Click here to buy

13. ‘London’s Lost Rivers’ by Paul Talling
£9.99 (Cornerstone, 2011) 192 pages
From the sources of the Fleet in Hampstead’s ponds to the mouth of the Effra in Vauxhall, ‘London’s Lost Rivers’ unearths the hidden waterways that flow beneath the streets of the capital, in this nicely photographed, glossy, full-colour compendium.
Click here to buy

14. ‘Guide to the New Ruins of Great Britain’ by Owen Hatherley
£9.99  (Verso Books, 2011) 408 pages
Owen Hatherley journeys through the architectural wreckage of Britain and gives a scathing commentary on the aspirational politics that resulted in a now-blighted urban landscape.
Click here to buy

15. ‘A Brief History of Neoliberalism’ by David Harvey
£10.00 (Oxford University Press, 2007) 256 pages
True to its title, Harvey’s book presents a concise, but extremely well-documented, economic history of the last three decades, in which neo-liberalism has come to dominate.
Click here to buy

16. ‘The Meaning of David Cameron’ by Richard Seymour
£6.99 (Zero Books, 2010) 114 pages
Richard Seymour (of the influential ‘Lenin’s Tomb’ blog) investigates Cameron’s attempts to represent so-called ‘Red Tory’ politics, and finds beneath the mask a much more traditional conservative animal.
Click here to buy

17. ‘Black by Design’ by Pauline Black
12.99 (Profile Books, 2011) 320 pages
Pauline Black’s autobiography is as much about her life at the top of the 2-Tone scene (as the lead singer of The Selecter), as it is about growing up in a multicultural London.
Click here to buy

18. ‘The Shock Doctrine’ by Naomi Klein
£12.99 (Penguin Books, 2008) 576 pages
Klein tells the story of how America’s ‘free market’ policies have come to dominate the world through the exploitation of disaster-shocked people and countries – as applicable to post-war situations as it is to the current financial crisis.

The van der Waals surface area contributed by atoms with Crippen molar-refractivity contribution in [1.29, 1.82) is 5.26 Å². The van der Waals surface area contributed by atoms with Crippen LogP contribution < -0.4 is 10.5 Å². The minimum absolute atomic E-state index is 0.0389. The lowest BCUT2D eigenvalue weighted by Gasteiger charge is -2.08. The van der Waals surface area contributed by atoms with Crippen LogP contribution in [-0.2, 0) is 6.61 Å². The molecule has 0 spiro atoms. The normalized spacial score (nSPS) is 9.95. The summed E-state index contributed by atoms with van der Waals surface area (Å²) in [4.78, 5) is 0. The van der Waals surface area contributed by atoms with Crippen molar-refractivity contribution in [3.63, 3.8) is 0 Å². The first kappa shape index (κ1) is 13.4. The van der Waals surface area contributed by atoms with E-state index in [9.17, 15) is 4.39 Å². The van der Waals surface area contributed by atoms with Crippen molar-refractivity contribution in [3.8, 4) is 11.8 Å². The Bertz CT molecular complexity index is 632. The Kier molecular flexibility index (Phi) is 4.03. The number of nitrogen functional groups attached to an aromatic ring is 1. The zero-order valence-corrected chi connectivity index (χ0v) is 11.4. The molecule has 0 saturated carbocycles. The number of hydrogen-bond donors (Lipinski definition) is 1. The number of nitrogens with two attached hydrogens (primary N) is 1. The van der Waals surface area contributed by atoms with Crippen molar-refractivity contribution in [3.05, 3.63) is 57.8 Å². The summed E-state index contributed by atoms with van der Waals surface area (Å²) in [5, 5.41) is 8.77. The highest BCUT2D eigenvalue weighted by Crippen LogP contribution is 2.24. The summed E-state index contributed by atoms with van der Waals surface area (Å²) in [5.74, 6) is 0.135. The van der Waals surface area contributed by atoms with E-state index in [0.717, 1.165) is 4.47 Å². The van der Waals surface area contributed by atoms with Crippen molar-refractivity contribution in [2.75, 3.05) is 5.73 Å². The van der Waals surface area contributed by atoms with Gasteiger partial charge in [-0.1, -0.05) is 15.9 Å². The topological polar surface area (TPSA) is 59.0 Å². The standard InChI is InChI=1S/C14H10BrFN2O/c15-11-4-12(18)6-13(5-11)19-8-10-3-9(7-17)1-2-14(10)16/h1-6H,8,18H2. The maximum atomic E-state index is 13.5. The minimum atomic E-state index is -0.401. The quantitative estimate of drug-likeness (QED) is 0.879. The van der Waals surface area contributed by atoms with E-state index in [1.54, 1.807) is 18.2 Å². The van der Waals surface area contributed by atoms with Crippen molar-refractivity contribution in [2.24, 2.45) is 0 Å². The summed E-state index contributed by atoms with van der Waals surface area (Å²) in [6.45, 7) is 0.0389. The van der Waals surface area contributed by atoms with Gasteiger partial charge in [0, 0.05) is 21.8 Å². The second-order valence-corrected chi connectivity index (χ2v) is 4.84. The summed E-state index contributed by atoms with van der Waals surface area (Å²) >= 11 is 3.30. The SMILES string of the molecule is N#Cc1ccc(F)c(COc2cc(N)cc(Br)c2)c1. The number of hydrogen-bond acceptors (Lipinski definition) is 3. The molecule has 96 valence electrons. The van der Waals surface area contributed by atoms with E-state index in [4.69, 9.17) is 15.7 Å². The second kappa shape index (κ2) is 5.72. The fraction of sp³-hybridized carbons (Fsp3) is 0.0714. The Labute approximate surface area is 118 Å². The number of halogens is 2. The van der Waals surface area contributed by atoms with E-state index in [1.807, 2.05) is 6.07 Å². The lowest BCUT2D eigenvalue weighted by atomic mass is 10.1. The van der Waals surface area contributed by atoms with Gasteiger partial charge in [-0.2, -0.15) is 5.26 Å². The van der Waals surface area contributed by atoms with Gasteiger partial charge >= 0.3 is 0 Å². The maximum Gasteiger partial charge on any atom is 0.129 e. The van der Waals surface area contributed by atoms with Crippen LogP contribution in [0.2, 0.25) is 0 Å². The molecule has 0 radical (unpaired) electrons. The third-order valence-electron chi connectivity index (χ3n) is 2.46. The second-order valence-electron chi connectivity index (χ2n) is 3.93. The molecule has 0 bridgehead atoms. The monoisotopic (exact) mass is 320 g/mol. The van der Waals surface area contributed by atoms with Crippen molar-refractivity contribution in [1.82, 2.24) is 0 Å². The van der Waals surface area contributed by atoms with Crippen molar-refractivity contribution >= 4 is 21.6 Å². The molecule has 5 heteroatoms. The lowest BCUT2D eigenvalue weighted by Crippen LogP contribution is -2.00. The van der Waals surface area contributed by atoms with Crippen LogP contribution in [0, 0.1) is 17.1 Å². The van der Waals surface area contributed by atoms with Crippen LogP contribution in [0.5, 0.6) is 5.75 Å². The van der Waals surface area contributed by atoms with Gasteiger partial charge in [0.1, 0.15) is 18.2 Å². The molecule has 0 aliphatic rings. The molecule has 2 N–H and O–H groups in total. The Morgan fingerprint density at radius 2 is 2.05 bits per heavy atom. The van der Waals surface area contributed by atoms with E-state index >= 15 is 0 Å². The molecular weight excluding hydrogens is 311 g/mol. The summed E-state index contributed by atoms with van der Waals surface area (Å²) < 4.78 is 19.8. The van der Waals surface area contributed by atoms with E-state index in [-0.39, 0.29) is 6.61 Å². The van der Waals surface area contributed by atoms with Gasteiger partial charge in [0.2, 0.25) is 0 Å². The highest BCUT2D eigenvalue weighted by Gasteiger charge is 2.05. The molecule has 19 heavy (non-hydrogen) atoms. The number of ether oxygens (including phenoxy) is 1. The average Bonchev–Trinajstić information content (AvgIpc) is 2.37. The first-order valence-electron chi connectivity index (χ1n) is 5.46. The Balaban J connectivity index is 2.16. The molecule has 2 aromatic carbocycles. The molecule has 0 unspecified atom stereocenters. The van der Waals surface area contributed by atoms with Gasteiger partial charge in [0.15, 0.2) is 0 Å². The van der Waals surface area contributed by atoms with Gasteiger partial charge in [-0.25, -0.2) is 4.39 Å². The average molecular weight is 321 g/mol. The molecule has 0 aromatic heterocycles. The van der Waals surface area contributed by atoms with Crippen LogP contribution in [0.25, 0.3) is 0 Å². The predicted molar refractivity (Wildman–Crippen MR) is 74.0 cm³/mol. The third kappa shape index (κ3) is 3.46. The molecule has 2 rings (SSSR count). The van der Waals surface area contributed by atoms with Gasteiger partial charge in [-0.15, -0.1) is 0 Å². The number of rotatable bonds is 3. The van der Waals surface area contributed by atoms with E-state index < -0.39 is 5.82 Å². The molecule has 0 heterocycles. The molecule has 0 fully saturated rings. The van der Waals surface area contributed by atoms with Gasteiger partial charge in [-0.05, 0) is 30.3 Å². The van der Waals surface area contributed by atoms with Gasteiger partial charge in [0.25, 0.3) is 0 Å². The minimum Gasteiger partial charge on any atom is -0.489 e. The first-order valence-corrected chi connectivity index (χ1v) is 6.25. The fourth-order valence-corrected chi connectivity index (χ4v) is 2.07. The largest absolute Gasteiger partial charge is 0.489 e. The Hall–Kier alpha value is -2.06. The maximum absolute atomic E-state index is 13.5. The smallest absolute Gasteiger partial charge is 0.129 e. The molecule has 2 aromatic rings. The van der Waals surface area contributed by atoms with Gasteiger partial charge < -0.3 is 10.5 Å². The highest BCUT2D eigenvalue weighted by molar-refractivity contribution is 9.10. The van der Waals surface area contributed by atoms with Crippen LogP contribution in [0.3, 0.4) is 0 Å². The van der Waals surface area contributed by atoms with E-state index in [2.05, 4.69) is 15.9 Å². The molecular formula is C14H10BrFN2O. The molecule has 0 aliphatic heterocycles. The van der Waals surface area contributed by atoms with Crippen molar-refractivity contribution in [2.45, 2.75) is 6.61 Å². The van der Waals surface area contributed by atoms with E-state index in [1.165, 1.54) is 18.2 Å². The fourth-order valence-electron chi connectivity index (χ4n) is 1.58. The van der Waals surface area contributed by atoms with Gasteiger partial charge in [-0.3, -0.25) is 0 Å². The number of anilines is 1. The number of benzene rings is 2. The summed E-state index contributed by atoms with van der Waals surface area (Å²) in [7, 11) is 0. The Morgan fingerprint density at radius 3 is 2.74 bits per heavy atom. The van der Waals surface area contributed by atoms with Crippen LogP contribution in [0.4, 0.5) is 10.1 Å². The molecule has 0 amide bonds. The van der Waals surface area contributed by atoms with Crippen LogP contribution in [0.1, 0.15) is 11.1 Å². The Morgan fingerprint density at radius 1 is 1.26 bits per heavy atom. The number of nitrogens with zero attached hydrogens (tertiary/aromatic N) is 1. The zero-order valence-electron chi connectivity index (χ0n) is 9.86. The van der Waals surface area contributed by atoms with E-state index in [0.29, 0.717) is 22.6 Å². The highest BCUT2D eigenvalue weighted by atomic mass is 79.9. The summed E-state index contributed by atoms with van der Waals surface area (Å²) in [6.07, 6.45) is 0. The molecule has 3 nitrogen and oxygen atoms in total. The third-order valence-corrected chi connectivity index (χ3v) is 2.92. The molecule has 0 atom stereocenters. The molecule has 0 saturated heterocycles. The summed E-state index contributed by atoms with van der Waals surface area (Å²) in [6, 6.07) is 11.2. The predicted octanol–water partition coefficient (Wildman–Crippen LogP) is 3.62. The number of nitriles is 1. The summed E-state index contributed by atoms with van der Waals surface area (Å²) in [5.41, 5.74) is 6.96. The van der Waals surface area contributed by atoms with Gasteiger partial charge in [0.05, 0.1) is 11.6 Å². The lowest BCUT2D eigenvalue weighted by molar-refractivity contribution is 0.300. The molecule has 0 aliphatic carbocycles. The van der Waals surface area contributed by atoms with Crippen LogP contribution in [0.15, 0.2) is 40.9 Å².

Click here to buy

19. ‘Scamp’ by Roland Cambeton and Iain Sinclair
£9.99 (Five Leaves Publications, 2010) 360 pages
‘Scamp’, first published in 1950, is Roland Camberton’s first novel. Set in the rented rooms, pubs, and all-night cafés of Soho, Bloomsbury and Fitzrovia, it tells the story of Ivan Ginsberg, who occupies a rat-infested bathroom-kitchen, while trying to scam the funds for a stillborn literary magazine. A long-awaited reprint.
Click here to buy

20. ‘The Society of the Spectacle’ by Guy Debord with a new foreword by Martin Jenkins
£13.95 (Zone Books, 1995) 154 pages
Originally published in France in 1967, ‘The Society of the Spectacle’ is a brilliantly lucid analysis of the forms of social control and domination under modern capitalism. A new foreword by Martin Jenkins recontextualises the book for the present day.
Click here to buy

21. ‘Handbook for Nonviolent Campaigns’ by War Resisters’ International
£5.00 (WRI 2009) 152 pages
Published by War Resisters’ International (WRI) the handbook draws on the experiences of groups in a variety of countries, with different generations of activists offering  an invaluable guide to nonviolent campaigning.
Click here to buy

22. ‘Homage to Catalonia’ by George Orwell
£9.99 (Penguin Books, 2000) 272 pages
‘Homage to Catalonia’ is George Orwell’s account of his time spent as soldier in the Spanish Civil War, fighting Franco. Its journalistic style, born of personal experience, still gives great insight into the realities of the civil war, as well as to Orwell’s reaction to the politics of the conflict.
Click here to buy

And lastly, although not strictly a book we do sell hundred of them every year:
Housmans Peace Diary 2012 with World Peace Directory – £8.95
    
This 59th edition includes a World Peace Directory listing more than 1500 national and international peace, environment and human rights organisations from around the world. It also has special features looking at societal and political control of the uses of technology, sparked by the 200th anniversary of the Luddites.
Click here to buy
_______
Nik Górecki
email: nik@housmans.com
 
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UK